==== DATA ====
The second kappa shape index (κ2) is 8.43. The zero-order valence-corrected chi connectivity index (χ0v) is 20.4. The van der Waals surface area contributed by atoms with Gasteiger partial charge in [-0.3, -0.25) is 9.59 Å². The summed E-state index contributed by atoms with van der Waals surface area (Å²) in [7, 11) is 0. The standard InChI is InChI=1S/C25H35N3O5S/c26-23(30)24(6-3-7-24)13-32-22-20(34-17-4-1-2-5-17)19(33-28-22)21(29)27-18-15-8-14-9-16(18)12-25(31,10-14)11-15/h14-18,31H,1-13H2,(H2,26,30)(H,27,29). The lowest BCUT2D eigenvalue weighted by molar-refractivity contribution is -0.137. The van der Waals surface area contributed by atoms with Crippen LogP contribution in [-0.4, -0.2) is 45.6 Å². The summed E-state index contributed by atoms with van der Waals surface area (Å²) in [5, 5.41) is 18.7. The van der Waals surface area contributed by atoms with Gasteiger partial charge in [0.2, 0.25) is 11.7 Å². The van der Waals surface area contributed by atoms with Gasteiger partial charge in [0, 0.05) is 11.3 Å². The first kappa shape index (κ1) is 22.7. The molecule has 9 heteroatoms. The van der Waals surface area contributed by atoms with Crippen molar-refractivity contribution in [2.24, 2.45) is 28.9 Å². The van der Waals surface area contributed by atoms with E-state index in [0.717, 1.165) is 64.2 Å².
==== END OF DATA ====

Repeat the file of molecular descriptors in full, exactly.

The second kappa shape index (κ2) is 8.43. The zero-order valence-corrected chi connectivity index (χ0v) is 20.4. The van der Waals surface area contributed by atoms with Gasteiger partial charge in [-0.3, -0.25) is 9.59 Å². The summed E-state index contributed by atoms with van der Waals surface area (Å²) in [7, 11) is 0. The standard InChI is InChI=1S/C25H35N3O5S/c26-23(30)24(6-3-7-24)13-32-22-20(34-17-4-1-2-5-17)19(33-28-22)21(29)27-18-15-8-14-9-16(18)12-25(31,10-14)11-15/h14-18,31H,1-13H2,(H2,26,30)(H,27,29). The lowest BCUT2D eigenvalue weighted by molar-refractivity contribution is -0.137. The van der Waals surface area contributed by atoms with Crippen LogP contribution in [-0.4, -0.2) is 45.6 Å². The summed E-state index contributed by atoms with van der Waals surface area (Å²) in [5, 5.41) is 18.7. The van der Waals surface area contributed by atoms with Gasteiger partial charge in [0.2, 0.25) is 11.7 Å². The van der Waals surface area contributed by atoms with Gasteiger partial charge in [0, 0.05) is 11.3 Å². The first kappa shape index (κ1) is 22.7. The molecule has 9 heteroatoms. The van der Waals surface area contributed by atoms with Crippen molar-refractivity contribution in [2.24, 2.45) is 28.9 Å². The van der Waals surface area contributed by atoms with E-state index in [0.717, 1.165) is 64.2 Å².